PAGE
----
Dr. Seema Yasmin is an MD, epidemiologist, and former disease detective with the Centers for Disease Control (cool job alert) who works in health journalism, doing what NHS doctor Ben Goldacre has implored other doctors and scientists to do: “translating” dense medical studies and scientific data so that the general public can more easily understand them.
This serves such an important purpose, since Instagram wellness influencers and woo peddlers have a much easier time of distilling information and making it easily palatable, whereas most people don’t have the ability or training to sift through medical data and studies to extract what’s important.
In Viral BS: Medical Myths and Why We Fall for Them, Dr. Yasmin analyzes 46 myths, stories, conspiracy theories, bits of misinformation or misinterpreted data, pseudoscience beliefs, wellness woo, and outright falsehoods to explain what’s actually relevant for health, patient empowerment, and what important areas accurate data can elucidate. I’m always in support of this topic, and I liked that Yasmin focuses on popular, highly visible topics that grab a lot of headlines or attention in social media posts. Her reasoning was interesting as well: during her work as a disease detective tracking epidemics, she “was confronted with strange pathogens and stranger human behaviors and beliefs.” We’ve seen this strange behavior more than ever this past year, but it’s hardly new.
Among the topics covered are ebola, the fascinating-but-horrifying history behind the dangerous anti-vaxxer movement and its origins, chemtrails, placenta eating, magical-seeming supplements, the misguided concept of detoxing, and flat tummy teas. The most interesting to me were questions around social phenomena such as whether suicide is contagious (actually a lot of interesting if alarming information about suicide here) and differences in treatment and patient outcomes by female and male doctors.
I did have a couple of issues, namely that the author sometimes seems to cherry-pick studies, or else doesn’t flesh out why the information she’s selecting from the relevant studies is more broadly applicable. I say “seems to” because each chapter is fairly short, meaning that most of this isn’t explored in-depth. Rather, she follows the format of laying out the myth and its origins, debunking it, and explaining something around the dangers of the misinformation or cultural context in which it proliferated. Sadly, too often this has to do with an understandable mistrust that’s arisen from long-seated racism and historical mistreatment of people of color and economically weakened communities.
I also think a large part, though not all, of this spread of misinformation is due to the lack of access many Americans have to affordable healthcare, and I would’ve liked to see that addressed in some capacity. It’s part of why I’m so interested in the topic — for many years my best access to health information was the free kind, and it’s easy to feel like you’re doing “research” but not always easy to distinguish if you’re using reputable sources or how those sources came to their conclusions. She includes a “bullshit detection kit” — a list of ways to determine the truthfulness of what you’re reading or hearing, that everyone can benefit from consulting.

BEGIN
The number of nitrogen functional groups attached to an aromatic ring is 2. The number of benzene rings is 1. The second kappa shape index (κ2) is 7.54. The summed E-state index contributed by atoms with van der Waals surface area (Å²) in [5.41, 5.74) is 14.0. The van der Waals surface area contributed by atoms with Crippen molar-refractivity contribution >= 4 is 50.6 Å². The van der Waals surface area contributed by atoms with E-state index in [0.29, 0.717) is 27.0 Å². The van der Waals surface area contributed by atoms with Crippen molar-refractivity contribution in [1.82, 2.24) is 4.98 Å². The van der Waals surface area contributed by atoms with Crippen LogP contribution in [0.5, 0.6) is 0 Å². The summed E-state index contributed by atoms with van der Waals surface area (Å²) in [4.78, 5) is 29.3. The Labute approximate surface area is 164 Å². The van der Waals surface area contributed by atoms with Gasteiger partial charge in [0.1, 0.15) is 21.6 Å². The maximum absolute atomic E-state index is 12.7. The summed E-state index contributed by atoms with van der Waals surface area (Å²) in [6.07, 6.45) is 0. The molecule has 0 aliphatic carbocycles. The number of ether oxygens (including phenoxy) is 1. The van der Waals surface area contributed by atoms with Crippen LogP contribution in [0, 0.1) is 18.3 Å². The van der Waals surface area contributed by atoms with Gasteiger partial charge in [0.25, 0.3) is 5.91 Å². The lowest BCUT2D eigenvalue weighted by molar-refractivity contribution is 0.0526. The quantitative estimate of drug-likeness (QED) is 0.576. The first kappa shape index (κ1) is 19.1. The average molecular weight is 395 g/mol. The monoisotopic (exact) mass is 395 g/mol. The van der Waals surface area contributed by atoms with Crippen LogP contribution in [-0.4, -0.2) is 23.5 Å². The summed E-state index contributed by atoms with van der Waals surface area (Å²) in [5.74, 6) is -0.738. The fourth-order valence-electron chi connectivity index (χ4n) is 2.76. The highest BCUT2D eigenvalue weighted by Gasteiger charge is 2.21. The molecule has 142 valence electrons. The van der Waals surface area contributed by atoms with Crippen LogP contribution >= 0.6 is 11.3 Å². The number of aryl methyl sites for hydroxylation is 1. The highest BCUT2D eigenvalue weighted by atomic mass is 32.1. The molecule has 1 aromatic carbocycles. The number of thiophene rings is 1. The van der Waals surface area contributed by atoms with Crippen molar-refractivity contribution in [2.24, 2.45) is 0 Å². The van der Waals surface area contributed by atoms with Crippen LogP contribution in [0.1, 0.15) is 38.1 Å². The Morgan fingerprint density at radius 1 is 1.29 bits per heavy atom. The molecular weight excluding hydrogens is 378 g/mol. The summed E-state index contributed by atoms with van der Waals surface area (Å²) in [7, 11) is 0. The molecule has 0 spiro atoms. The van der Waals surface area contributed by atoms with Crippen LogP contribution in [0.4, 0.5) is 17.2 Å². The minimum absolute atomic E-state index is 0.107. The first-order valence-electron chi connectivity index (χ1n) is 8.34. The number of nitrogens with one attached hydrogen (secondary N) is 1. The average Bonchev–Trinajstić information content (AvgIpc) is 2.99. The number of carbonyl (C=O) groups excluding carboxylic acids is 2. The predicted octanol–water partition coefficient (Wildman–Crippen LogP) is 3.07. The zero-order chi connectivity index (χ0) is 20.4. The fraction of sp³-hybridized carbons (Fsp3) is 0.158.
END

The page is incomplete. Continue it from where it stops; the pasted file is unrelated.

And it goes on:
And I think each myth was explored briefly in order to include more of them, which is commendable. There’s so much bullshit so readily available that we should take any opportunity to tackle as much of it as possible. But it suffers from a feeling of brushing too quickly past some of these, since the lie is often more memorable or deeply embedded in the cultural consciousness than the truth. I didn’t need convincing as I’m already in agreement with her, but I could see the more stubborn purveyors of said viral BS finding weak spots.
I also found some of the explanations a bit drily written, which again, I think can be attributed to brevity. Or that these were actually originally written as a newspaper column, which I suppose could explain the space constraints and straightforward tone. When she does include personal anecdotes, like from her work or childhood with Indian and Muslim family members holding cultural beliefs that show how certain influences are rooted, it was more memorable.
Because I’ll read anything I can find on the debunking topics and have been trying to educate myself better about medical myth, I’ve already encountered most of these in one form or text or another so I can’t be wildly enthusiastic about it for that alone. If you’re well versed in this information already you might feel like you’re reading too many of the same explanations as well. One chapter about the history of MSG and its demonization was something I was glad to have learned in Eight Flavors, for example, but that I hope others could benefit from learning about. So I still think this is a very important book, especially if you need a good starting point for accessible debunking, or as a reference to return to. If only books like this got as much attention as the social media posts that make debunking necessary in the first place.
Viral BS: Medical Myths and Why We Fall for Them
by Seema Yasmin
published January 12, 2021 by Johns Hopkins University Press
I received an advance copy courtesy of the publisher for unbiased review.